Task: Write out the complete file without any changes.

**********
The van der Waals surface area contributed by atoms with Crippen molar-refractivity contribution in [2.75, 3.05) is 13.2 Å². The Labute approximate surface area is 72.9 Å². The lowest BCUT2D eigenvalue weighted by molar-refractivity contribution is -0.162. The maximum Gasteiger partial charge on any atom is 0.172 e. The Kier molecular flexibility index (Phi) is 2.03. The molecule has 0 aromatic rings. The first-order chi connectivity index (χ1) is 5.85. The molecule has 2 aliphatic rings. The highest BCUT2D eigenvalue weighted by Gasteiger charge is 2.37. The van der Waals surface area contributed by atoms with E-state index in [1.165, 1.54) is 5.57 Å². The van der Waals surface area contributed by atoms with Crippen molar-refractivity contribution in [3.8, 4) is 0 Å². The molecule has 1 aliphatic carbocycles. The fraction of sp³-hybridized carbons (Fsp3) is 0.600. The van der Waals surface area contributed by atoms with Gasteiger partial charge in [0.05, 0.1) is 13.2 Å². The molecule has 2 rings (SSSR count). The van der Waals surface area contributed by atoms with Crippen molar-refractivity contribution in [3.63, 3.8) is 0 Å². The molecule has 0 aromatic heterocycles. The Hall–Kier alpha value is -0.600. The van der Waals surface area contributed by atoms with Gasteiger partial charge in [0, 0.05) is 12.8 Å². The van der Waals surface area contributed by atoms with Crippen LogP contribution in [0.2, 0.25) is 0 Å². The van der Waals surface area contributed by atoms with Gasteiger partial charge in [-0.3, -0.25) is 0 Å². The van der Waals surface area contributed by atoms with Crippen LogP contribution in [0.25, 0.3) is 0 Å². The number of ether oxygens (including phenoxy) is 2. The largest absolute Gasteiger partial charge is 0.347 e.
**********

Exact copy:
The van der Waals surface area contributed by atoms with Crippen molar-refractivity contribution in [2.75, 3.05) is 13.2 Å². The Labute approximate surface area is 72.9 Å². The lowest BCUT2D eigenvalue weighted by molar-refractivity contribution is -0.162. The maximum Gasteiger partial charge on any atom is 0.172 e. The Kier molecular flexibility index (Phi) is 2.03. The molecule has 0 aromatic rings. The first-order chi connectivity index (χ1) is 5.85. The molecule has 2 aliphatic rings. The highest BCUT2D eigenvalue weighted by Gasteiger charge is 2.37. The van der Waals surface area contributed by atoms with E-state index in [1.165, 1.54) is 5.57 Å². The van der Waals surface area contributed by atoms with Crippen molar-refractivity contribution in [3.8, 4) is 0 Å². The molecule has 1 aliphatic carbocycles. The fraction of sp³-hybridized carbons (Fsp3) is 0.600. The van der Waals surface area contributed by atoms with Gasteiger partial charge in [0.05, 0.1) is 13.2 Å². The molecule has 2 rings (SSSR count). The van der Waals surface area contributed by atoms with Crippen molar-refractivity contribution in [3.63, 3.8) is 0 Å². The molecule has 0 aromatic heterocycles. The Hall–Kier alpha value is -0.600. The van der Waals surface area contributed by atoms with Gasteiger partial charge in [0, 0.05) is 12.8 Å². The van der Waals surface area contributed by atoms with Crippen LogP contribution in [0.2, 0.25) is 0 Å². The van der Waals surface area contributed by atoms with Gasteiger partial charge in [-0.3, -0.25) is 0 Å². The van der Waals surface area contributed by atoms with Crippen LogP contribution in [0.25, 0.3) is 0 Å². The number of ether oxygens (including phenoxy) is 2. The largest absolute Gasteiger partial charge is 0.347 e.